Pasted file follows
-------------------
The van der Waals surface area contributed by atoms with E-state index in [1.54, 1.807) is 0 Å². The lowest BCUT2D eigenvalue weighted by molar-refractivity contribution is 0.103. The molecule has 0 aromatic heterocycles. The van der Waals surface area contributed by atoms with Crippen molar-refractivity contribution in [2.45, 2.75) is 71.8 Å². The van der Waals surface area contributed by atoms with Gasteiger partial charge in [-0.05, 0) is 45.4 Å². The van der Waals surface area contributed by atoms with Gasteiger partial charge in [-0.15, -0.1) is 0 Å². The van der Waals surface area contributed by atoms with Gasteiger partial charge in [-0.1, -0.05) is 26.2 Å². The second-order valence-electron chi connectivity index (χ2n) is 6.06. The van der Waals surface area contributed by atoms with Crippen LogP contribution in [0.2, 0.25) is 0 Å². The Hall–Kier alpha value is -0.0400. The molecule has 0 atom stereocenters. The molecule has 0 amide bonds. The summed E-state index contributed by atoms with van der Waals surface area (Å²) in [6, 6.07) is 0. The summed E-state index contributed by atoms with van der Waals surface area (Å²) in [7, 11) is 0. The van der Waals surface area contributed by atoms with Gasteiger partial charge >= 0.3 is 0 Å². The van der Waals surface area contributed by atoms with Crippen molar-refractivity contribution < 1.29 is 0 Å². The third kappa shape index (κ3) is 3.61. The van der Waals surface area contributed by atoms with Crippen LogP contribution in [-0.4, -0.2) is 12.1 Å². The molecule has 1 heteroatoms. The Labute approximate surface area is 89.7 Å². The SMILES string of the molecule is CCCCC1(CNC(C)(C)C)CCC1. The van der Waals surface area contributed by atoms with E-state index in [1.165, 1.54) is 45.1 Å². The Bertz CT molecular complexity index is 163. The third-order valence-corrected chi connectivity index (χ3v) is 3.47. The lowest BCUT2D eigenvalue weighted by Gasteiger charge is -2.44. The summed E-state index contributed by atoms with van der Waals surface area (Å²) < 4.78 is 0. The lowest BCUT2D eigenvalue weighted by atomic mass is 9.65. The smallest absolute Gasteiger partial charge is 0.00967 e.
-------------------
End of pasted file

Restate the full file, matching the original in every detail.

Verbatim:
The van der Waals surface area contributed by atoms with E-state index in [1.54, 1.807) is 0 Å². The lowest BCUT2D eigenvalue weighted by molar-refractivity contribution is 0.103. The molecule has 0 aromatic heterocycles. The van der Waals surface area contributed by atoms with Crippen molar-refractivity contribution in [2.45, 2.75) is 71.8 Å². The van der Waals surface area contributed by atoms with Gasteiger partial charge in [-0.05, 0) is 45.4 Å². The van der Waals surface area contributed by atoms with Gasteiger partial charge in [-0.15, -0.1) is 0 Å². The van der Waals surface area contributed by atoms with Gasteiger partial charge in [-0.1, -0.05) is 26.2 Å². The second-order valence-electron chi connectivity index (χ2n) is 6.06. The van der Waals surface area contributed by atoms with Crippen LogP contribution in [0.2, 0.25) is 0 Å². The Hall–Kier alpha value is -0.0400. The molecule has 0 atom stereocenters. The molecule has 0 amide bonds. The summed E-state index contributed by atoms with van der Waals surface area (Å²) in [6, 6.07) is 0. The summed E-state index contributed by atoms with van der Waals surface area (Å²) in [7, 11) is 0. The van der Waals surface area contributed by atoms with Gasteiger partial charge >= 0.3 is 0 Å². The van der Waals surface area contributed by atoms with Crippen molar-refractivity contribution < 1.29 is 0 Å². The third kappa shape index (κ3) is 3.61. The van der Waals surface area contributed by atoms with Crippen LogP contribution in [-0.4, -0.2) is 12.1 Å². The molecule has 1 heteroatoms. The Labute approximate surface area is 89.7 Å². The SMILES string of the molecule is CCCCC1(CNC(C)(C)C)CCC1. The van der Waals surface area contributed by atoms with E-state index in [1.165, 1.54) is 45.1 Å². The Bertz CT molecular complexity index is 163. The third-order valence-corrected chi connectivity index (χ3v) is 3.47. The lowest BCUT2D eigenvalue weighted by Gasteiger charge is -2.44. The summed E-state index contributed by atoms with van der Waals surface area (Å²) < 4.78 is 0. The lowest BCUT2D eigenvalue weighted by atomic mass is 9.65. The smallest absolute Gasteiger partial charge is 0.00967 e.